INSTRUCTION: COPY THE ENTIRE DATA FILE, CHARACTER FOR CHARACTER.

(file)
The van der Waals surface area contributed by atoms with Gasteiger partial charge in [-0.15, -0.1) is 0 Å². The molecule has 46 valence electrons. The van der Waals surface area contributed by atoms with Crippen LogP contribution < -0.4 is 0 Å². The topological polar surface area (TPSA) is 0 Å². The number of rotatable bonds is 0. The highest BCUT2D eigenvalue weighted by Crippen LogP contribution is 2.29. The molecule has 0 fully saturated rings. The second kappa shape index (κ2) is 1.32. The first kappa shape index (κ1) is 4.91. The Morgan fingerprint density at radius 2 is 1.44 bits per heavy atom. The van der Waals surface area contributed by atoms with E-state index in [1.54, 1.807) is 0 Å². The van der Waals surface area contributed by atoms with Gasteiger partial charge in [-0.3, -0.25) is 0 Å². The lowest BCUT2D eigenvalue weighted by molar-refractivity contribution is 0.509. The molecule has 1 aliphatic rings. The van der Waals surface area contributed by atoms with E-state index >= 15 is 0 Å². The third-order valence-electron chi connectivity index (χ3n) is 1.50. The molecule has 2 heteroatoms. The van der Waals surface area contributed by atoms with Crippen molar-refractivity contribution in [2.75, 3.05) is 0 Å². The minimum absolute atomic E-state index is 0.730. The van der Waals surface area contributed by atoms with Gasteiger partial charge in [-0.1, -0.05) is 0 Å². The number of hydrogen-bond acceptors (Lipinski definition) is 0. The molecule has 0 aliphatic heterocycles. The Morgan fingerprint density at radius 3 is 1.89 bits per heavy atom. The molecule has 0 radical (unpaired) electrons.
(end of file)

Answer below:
The van der Waals surface area contributed by atoms with Gasteiger partial charge in [-0.15, -0.1) is 0 Å². The molecule has 46 valence electrons. The van der Waals surface area contributed by atoms with Crippen LogP contribution < -0.4 is 0 Å². The topological polar surface area (TPSA) is 0 Å². The number of rotatable bonds is 0. The highest BCUT2D eigenvalue weighted by Crippen LogP contribution is 2.29. The molecule has 0 fully saturated rings. The second kappa shape index (κ2) is 1.32. The first kappa shape index (κ1) is 4.91. The Morgan fingerprint density at radius 2 is 1.44 bits per heavy atom. The van der Waals surface area contributed by atoms with E-state index in [1.54, 1.807) is 0 Å². The van der Waals surface area contributed by atoms with Gasteiger partial charge in [-0.3, -0.25) is 0 Å². The lowest BCUT2D eigenvalue weighted by molar-refractivity contribution is 0.509. The molecule has 1 aliphatic rings. The van der Waals surface area contributed by atoms with E-state index >= 15 is 0 Å². The third-order valence-electron chi connectivity index (χ3n) is 1.50. The molecule has 2 heteroatoms. The van der Waals surface area contributed by atoms with Crippen molar-refractivity contribution in [2.75, 3.05) is 0 Å². The minimum absolute atomic E-state index is 0.730. The van der Waals surface area contributed by atoms with Gasteiger partial charge in [-0.1, -0.05) is 0 Å². The number of hydrogen-bond acceptors (Lipinski definition) is 0. The molecule has 0 aliphatic heterocycles. The Morgan fingerprint density at radius 3 is 1.89 bits per heavy atom. The molecule has 0 radical (unpaired) electrons.